It is best if you can be closer to the Leading Edge Bar when the cover is in the open position so you can see that the cover is running straight. We recommend that the switch be located along the length of the pool halfway between the middle of the pool and the mechanism end, not more than twelve feet from water’s edge. Poorly located switches are one of the largest contributors to cover failure because of visibility challenges when operating the cover.
- Switch location- Having the switch correctly located can prevent many problems and costly repairs. When selecting a location for the switch, keep in mind that you must be able to see the entire pool at all times.
- Drop to water - Drop to water refers to the distance from the cover track to the water level in the pool. For the best possible results, it is important to keep the track as close to the water level as possible. Strive to keep your cover tracks within 4 inches of the water’s surface. The drop to water will be a little more than this in cases where the track is mounted on top of the pool deck.
- Drag (or resistance) - It takes almost no effort to push or pull a cover across water. Pulling a cover across a dry surface can create a lot of drag or resistance. This drag commonly occurs on freeform pools where the cover guides are mounted outside the shape of the pool.
One way to combat drag is to limit these drag areas to 10% of the total cover size. This is done by keeping the cover tracks as close to edge of the pool as possible. Another way to handle drag is by using blowers. Lifting a cover with blowers requires a significant amount of air flow (more than you might think) and must be done properly. Blowers will create a cushion of air that the cover will ride on rather than riding on the dry surface, significantly reducing the amount of drag.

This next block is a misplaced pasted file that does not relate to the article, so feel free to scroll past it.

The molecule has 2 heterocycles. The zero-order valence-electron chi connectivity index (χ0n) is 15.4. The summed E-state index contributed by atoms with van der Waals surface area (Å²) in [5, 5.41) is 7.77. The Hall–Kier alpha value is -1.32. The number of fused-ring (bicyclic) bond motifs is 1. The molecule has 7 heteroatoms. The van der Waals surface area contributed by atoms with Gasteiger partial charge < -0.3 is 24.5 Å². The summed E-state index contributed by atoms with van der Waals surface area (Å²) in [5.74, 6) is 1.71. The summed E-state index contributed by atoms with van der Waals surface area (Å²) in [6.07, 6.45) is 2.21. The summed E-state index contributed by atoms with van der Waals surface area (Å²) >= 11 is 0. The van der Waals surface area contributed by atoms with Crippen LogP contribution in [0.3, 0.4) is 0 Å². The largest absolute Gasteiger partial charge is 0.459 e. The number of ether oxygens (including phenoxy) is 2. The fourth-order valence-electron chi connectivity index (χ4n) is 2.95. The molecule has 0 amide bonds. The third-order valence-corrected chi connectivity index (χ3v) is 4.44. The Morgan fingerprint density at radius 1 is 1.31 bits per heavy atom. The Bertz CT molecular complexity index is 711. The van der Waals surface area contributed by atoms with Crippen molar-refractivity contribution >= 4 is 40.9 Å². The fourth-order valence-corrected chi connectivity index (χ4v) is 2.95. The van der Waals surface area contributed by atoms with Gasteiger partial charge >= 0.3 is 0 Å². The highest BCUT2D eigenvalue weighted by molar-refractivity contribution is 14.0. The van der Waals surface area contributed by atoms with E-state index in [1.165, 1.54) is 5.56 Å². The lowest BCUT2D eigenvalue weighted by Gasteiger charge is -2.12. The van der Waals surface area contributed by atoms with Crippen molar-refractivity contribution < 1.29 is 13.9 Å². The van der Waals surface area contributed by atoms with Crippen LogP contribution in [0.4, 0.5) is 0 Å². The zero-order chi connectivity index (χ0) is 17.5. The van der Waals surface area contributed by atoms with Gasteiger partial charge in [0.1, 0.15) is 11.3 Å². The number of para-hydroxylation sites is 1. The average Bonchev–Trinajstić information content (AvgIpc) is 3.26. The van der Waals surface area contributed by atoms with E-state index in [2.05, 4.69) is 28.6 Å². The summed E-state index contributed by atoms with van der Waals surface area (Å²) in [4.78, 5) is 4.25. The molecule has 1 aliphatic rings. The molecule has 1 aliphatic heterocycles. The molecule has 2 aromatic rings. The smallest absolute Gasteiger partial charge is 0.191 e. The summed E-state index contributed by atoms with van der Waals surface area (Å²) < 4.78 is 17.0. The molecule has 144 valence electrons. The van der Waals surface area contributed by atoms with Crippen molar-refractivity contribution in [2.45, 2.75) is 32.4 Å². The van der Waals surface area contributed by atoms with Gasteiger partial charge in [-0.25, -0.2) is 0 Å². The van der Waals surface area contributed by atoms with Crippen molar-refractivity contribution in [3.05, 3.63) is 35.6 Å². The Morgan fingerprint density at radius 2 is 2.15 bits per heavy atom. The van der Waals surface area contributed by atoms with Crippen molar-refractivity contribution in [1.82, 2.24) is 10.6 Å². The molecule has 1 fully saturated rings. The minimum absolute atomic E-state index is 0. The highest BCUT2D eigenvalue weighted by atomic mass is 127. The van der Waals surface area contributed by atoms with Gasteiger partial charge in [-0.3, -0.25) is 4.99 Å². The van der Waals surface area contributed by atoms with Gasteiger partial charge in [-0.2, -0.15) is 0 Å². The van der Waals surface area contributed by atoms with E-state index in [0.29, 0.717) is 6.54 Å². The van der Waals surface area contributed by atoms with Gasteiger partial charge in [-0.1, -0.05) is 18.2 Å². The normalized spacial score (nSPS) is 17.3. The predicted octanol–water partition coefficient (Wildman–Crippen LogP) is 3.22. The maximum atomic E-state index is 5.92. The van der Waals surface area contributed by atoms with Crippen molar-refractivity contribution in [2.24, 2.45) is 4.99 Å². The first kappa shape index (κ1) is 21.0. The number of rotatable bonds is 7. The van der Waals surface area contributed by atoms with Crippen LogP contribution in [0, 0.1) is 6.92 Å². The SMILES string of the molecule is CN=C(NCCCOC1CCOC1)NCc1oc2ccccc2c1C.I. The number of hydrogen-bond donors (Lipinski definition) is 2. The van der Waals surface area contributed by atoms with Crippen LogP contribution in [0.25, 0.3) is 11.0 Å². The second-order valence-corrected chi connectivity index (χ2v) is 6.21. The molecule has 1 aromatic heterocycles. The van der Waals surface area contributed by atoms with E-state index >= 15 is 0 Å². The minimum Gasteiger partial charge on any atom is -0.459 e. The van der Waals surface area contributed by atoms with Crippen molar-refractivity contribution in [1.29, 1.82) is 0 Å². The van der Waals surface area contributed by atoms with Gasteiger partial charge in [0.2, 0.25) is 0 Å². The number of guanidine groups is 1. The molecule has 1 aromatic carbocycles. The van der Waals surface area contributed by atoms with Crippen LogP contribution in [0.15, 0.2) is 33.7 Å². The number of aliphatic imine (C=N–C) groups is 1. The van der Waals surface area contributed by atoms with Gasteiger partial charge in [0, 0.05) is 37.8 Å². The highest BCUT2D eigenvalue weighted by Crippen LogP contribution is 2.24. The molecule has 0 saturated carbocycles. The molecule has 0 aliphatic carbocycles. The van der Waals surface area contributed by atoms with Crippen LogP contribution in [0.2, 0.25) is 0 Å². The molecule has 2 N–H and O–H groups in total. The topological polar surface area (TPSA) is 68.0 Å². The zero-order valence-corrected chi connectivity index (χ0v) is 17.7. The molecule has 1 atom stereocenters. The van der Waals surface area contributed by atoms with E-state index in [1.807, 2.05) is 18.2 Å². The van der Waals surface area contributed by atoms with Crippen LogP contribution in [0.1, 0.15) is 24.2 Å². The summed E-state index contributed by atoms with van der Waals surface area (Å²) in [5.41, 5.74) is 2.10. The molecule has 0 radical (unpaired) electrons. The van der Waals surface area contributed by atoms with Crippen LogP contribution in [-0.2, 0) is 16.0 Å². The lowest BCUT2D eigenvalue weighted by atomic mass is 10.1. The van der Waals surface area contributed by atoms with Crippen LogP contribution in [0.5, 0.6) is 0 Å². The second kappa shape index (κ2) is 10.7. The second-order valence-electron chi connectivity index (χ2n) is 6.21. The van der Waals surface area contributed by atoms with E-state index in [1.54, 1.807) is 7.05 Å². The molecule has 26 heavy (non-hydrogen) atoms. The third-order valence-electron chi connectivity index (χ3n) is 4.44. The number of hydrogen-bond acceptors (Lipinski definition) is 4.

- Drains- Lack of sufficient drainage is the most frequent cause of cover failure. When a cover housing is flooded, it is not just the motor that might be damaged. The roll-up tube often fills with water, which can weigh several hundred pounds causing the tube to fail and the cover to rip. The best way to protect your automatic cover is to have proper drainage. We recommend at least one three inch (3”) drain. Increasing the size of your drain to four inches (4”) can offer additional protection. Additional drains can be added to further prevent the possibility of flooding. Drain pipe smaller than three inches is not recommended.
By following the above guidelines, we are confident that your automatic safety cover project will be a pleasant and trouble free experience.
For more information on Coverstar Automatic Covers, please visit www.coverstar.com.